It seems to me that there are no programming languages for which you generally compare the source code of similar programs and determine which will be faster because the speed of a program heavily depends on the compiler optimizations used.

If a language's standard specified the assembly instructions to produce, then we could compare programs more objectively.

This would of course produce slower programs. Thus, the language ought to support anything that optimizations would be able to do, and "optimizing compilers" would become "optimization suggesting compilers". All optimizations would then be encoded into the source code itself so that the performance does not depend on the compiler used.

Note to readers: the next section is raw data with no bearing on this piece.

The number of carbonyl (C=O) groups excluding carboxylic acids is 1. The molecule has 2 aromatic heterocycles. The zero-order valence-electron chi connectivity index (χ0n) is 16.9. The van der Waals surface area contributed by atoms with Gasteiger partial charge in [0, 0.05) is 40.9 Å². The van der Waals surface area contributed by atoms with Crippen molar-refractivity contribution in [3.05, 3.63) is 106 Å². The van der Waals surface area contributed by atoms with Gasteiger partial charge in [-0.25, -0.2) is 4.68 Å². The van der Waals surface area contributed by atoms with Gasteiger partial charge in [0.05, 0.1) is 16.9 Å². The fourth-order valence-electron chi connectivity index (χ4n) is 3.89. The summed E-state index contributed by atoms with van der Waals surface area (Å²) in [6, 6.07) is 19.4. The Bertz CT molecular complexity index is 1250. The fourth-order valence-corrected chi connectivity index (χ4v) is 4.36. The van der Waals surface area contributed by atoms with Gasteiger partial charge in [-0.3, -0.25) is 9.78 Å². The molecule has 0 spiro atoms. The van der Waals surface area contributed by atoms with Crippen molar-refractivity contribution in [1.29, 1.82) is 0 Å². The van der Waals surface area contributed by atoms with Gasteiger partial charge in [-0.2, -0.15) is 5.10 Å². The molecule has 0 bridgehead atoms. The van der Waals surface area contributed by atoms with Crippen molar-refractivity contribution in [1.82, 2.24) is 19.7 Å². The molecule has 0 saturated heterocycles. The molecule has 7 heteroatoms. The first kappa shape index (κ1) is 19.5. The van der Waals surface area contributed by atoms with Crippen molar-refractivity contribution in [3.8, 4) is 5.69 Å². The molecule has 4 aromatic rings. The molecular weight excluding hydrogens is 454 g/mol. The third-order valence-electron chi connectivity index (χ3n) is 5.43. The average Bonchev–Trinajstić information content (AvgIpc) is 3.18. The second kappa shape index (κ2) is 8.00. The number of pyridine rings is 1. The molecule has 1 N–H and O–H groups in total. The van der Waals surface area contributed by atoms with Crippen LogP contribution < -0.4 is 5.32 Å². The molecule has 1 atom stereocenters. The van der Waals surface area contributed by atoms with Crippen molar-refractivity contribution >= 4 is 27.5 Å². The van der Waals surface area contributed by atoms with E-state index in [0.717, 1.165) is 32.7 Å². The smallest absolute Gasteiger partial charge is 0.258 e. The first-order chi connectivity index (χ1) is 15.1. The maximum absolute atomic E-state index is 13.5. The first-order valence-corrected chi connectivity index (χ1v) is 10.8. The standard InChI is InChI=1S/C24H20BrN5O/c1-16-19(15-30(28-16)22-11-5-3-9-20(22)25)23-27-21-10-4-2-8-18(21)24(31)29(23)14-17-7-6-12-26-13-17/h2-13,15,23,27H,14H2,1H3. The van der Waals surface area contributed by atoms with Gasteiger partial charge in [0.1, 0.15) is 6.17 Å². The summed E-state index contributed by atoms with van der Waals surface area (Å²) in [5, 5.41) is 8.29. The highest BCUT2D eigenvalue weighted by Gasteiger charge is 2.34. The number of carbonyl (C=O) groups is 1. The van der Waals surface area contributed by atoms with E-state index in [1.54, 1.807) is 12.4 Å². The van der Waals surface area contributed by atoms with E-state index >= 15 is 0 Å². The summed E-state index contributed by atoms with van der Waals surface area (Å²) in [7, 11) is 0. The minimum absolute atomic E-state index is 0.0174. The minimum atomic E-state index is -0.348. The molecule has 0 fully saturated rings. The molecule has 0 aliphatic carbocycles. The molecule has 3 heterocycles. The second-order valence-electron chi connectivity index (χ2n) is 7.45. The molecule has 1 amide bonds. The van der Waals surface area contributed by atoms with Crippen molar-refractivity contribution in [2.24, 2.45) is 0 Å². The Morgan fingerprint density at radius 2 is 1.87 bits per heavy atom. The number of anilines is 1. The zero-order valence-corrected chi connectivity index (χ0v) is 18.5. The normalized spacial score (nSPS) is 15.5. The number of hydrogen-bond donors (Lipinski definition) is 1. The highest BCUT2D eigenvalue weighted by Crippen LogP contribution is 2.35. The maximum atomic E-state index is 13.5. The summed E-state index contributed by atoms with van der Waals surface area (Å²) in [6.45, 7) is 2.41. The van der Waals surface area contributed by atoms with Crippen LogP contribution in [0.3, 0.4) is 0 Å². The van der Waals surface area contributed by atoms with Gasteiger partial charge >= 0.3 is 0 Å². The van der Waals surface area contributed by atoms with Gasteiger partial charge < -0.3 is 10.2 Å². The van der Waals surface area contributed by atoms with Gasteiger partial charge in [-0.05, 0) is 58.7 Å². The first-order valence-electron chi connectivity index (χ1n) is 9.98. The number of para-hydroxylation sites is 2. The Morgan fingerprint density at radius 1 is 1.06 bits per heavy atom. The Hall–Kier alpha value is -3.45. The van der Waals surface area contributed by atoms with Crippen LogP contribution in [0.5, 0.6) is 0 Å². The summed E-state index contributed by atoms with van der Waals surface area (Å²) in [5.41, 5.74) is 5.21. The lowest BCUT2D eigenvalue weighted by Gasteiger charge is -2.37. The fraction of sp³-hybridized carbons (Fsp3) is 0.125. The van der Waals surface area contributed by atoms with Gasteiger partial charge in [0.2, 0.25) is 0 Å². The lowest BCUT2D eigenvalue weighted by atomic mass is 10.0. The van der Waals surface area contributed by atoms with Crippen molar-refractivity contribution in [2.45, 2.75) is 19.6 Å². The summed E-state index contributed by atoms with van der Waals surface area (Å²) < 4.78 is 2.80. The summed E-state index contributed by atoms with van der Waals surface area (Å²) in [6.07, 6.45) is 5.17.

Common/important/complex/annoying optimizations could be required by the language standard so that the programmer isn't required to do *everything*.

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@philipwhite This is an interesting idea, but breaks down when you have to consider multiple different CPUs. The nice thing about compilers choosing their optimisations is that you can also specifically optimise for e.g. AVX-512.

I think it would only work for more general optimisations like loop unrolling or general vectorization

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